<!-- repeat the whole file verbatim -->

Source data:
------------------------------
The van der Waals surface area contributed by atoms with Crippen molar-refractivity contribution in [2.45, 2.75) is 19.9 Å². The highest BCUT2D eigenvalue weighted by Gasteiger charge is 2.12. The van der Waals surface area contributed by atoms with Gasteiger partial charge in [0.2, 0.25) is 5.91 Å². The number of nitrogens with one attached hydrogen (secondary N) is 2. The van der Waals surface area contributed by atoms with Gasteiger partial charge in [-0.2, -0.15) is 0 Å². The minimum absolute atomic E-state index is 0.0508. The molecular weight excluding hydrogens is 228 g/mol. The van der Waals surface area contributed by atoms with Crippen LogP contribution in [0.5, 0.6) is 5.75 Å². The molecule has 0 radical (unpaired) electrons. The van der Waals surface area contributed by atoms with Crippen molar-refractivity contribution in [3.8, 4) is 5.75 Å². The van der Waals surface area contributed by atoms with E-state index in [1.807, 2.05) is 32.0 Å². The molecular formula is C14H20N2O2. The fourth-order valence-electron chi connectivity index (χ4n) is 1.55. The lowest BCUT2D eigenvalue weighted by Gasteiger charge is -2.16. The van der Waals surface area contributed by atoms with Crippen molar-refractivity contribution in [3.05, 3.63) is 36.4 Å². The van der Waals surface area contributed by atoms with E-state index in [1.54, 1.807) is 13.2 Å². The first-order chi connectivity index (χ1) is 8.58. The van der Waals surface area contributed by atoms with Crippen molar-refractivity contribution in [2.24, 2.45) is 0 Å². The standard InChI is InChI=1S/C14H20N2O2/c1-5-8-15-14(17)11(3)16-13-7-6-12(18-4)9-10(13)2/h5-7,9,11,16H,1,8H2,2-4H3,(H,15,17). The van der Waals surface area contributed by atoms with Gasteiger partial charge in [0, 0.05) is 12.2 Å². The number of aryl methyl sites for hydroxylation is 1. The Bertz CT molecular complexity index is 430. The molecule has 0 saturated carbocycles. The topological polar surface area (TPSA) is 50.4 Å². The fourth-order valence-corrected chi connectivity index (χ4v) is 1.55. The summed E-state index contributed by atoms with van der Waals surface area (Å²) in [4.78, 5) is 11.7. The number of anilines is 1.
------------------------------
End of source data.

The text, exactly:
The van der Waals surface area contributed by atoms with Crippen molar-refractivity contribution in [2.45, 2.75) is 19.9 Å². The highest BCUT2D eigenvalue weighted by Gasteiger charge is 2.12. The van der Waals surface area contributed by atoms with Gasteiger partial charge in [0.2, 0.25) is 5.91 Å². The number of nitrogens with one attached hydrogen (secondary N) is 2. The van der Waals surface area contributed by atoms with Gasteiger partial charge in [-0.2, -0.15) is 0 Å². The minimum absolute atomic E-state index is 0.0508. The molecular weight excluding hydrogens is 228 g/mol. The van der Waals surface area contributed by atoms with Crippen LogP contribution in [0.5, 0.6) is 5.75 Å². The molecule has 0 radical (unpaired) electrons. The van der Waals surface area contributed by atoms with Crippen molar-refractivity contribution in [3.8, 4) is 5.75 Å². The van der Waals surface area contributed by atoms with E-state index in [1.807, 2.05) is 32.0 Å². The molecular formula is C14H20N2O2. The fourth-order valence-electron chi connectivity index (χ4n) is 1.55. The lowest BCUT2D eigenvalue weighted by Gasteiger charge is -2.16. The van der Waals surface area contributed by atoms with Crippen molar-refractivity contribution in [3.05, 3.63) is 36.4 Å². The van der Waals surface area contributed by atoms with E-state index in [1.54, 1.807) is 13.2 Å². The first-order chi connectivity index (χ1) is 8.58. The van der Waals surface area contributed by atoms with Crippen molar-refractivity contribution in [2.24, 2.45) is 0 Å². The standard InChI is InChI=1S/C14H20N2O2/c1-5-8-15-14(17)11(3)16-13-7-6-12(18-4)9-10(13)2/h5-7,9,11,16H,1,8H2,2-4H3,(H,15,17). The van der Waals surface area contributed by atoms with Gasteiger partial charge in [0, 0.05) is 12.2 Å². The number of aryl methyl sites for hydroxylation is 1. The Bertz CT molecular complexity index is 430. The molecule has 0 saturated carbocycles. The topological polar surface area (TPSA) is 50.4 Å². The fourth-order valence-corrected chi connectivity index (χ4v) is 1.55. The summed E-state index contributed by atoms with van der Waals surface area (Å²) in [4.78, 5) is 11.7. The number of anilines is 1.